When I was in industry, this single-sourced nature of work provided tremendous clarity about what and how much I was expected to do.

Academic Jobs

O.K., finally on to academic jobs -- why do academics, especially principal investigators, so often feel overworked?

One common but unsatisfying answer is that academic work is somehow harder or more all-consuming than industry work, so it takes more time. I don't buy that, since many of my friends have challenging full-time office jobs of the sort that I described in the previous section. They also work hard but don't have as much trouble managing their workloads.

I think the answer lies in the fact that, as an academic, your work comes from multiple independent sources. One claimed benefit of being a PI-level academic (e.g., a research scientist or tenure-track professor) is that you don't have a boss. However, without a boss to serve as a single centralized source of work, academics end up taking work requests from multiple independent sources that have no knowledge of one another.

Academics receive work from at least seven independent sources:

  • Teaching – administering and teaching courses, grading, responding to student requests.
  • Research advising – meeting with students to advise their research projects, critiquing writing and presentations.
  • Independent research – working on one's own research.
  • Funding agencies – writing grants and delivering on promises.
  • Department service – department-level committee work, hosting and meeting visitors, interviewing job candidates.
  • University service – university-level committee work.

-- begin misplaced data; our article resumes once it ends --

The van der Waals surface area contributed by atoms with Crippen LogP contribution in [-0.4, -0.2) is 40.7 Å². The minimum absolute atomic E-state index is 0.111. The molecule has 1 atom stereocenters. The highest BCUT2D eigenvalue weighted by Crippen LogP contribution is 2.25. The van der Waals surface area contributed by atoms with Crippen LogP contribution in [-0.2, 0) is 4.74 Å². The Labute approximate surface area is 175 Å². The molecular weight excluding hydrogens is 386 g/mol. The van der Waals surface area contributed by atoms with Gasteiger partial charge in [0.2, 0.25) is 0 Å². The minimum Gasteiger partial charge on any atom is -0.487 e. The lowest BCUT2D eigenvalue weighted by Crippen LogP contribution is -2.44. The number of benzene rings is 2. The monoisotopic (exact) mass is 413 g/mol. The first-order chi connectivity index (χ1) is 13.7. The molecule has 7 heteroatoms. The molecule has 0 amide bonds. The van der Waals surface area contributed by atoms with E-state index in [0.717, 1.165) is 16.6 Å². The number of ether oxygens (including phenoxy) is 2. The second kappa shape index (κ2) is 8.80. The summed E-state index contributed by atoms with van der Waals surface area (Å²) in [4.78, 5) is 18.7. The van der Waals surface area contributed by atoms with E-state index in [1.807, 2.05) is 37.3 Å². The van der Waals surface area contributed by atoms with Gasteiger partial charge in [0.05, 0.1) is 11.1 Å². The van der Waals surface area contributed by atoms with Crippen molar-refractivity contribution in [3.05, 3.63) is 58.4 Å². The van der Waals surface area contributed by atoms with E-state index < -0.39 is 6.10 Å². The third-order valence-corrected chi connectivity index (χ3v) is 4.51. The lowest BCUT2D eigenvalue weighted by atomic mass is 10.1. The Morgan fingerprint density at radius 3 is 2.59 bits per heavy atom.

• Academic community service – reviewing papers and grant proposals, organizing professional events, writing recommendation letters, professional outreach.

None of these sources of work know of or care about one another. They are completely independent. Thus, it's totally up to you to plan your time to balance all of these obligations. Instead of a single boss giving you work to do, academics have seven independent “bosses” pulling them in different directions.

A related consequence of not having a real boss is that there's nobody to help you push back on work that you don't want to do.

It's also much harder to say no to any given task because the requester isn't trying to be an jerk. In their mind, they're just giving you a tiny sliver of work that might take an hour or two to complete. Most requests are reasonable, which is why I feel lousy turning people down. But with enough requesters who don't know about one another, it's easy to get overloaded. For instance, if you spend even a measly 10 hours per week on each of the seven categories of academic work listed above, that's already a 70-hour work week, which is unsustainable for most people.

Being your own boss is one of the greatest benefits of an academic lifestyle, but it also means that the burdens of time management and saying no fall squarely on you.